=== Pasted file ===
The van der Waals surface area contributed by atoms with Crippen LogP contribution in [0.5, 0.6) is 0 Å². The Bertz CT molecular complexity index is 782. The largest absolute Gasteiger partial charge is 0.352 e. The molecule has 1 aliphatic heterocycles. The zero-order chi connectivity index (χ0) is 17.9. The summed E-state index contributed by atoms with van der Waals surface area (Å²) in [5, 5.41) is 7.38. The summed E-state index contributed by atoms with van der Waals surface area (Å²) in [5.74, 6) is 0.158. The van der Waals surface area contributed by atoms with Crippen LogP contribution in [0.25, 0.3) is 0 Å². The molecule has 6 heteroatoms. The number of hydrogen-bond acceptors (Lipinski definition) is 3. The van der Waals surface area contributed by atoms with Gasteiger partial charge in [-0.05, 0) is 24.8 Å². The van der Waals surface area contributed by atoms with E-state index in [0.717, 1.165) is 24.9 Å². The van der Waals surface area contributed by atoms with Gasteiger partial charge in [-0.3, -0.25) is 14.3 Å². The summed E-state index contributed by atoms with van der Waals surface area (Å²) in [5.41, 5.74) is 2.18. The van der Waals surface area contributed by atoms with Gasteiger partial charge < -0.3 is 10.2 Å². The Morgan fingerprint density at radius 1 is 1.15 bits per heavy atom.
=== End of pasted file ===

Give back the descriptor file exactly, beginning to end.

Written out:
The van der Waals surface area contributed by atoms with Crippen LogP contribution in [0.5, 0.6) is 0 Å². The Bertz CT molecular complexity index is 782. The largest absolute Gasteiger partial charge is 0.352 e. The molecule has 1 aliphatic heterocycles. The zero-order chi connectivity index (χ0) is 17.9. The summed E-state index contributed by atoms with van der Waals surface area (Å²) in [5, 5.41) is 7.38. The summed E-state index contributed by atoms with van der Waals surface area (Å²) in [5.74, 6) is 0.158. The van der Waals surface area contributed by atoms with Crippen LogP contribution in [0.25, 0.3) is 0 Å². The molecule has 6 heteroatoms. The number of hydrogen-bond acceptors (Lipinski definition) is 3. The van der Waals surface area contributed by atoms with Gasteiger partial charge in [-0.05, 0) is 24.8 Å². The van der Waals surface area contributed by atoms with E-state index in [0.717, 1.165) is 24.9 Å². The van der Waals surface area contributed by atoms with Gasteiger partial charge in [-0.3, -0.25) is 14.3 Å². The summed E-state index contributed by atoms with van der Waals surface area (Å²) in [5.41, 5.74) is 2.18. The van der Waals surface area contributed by atoms with Gasteiger partial charge < -0.3 is 10.2 Å². The Morgan fingerprint density at radius 1 is 1.15 bits per heavy atom.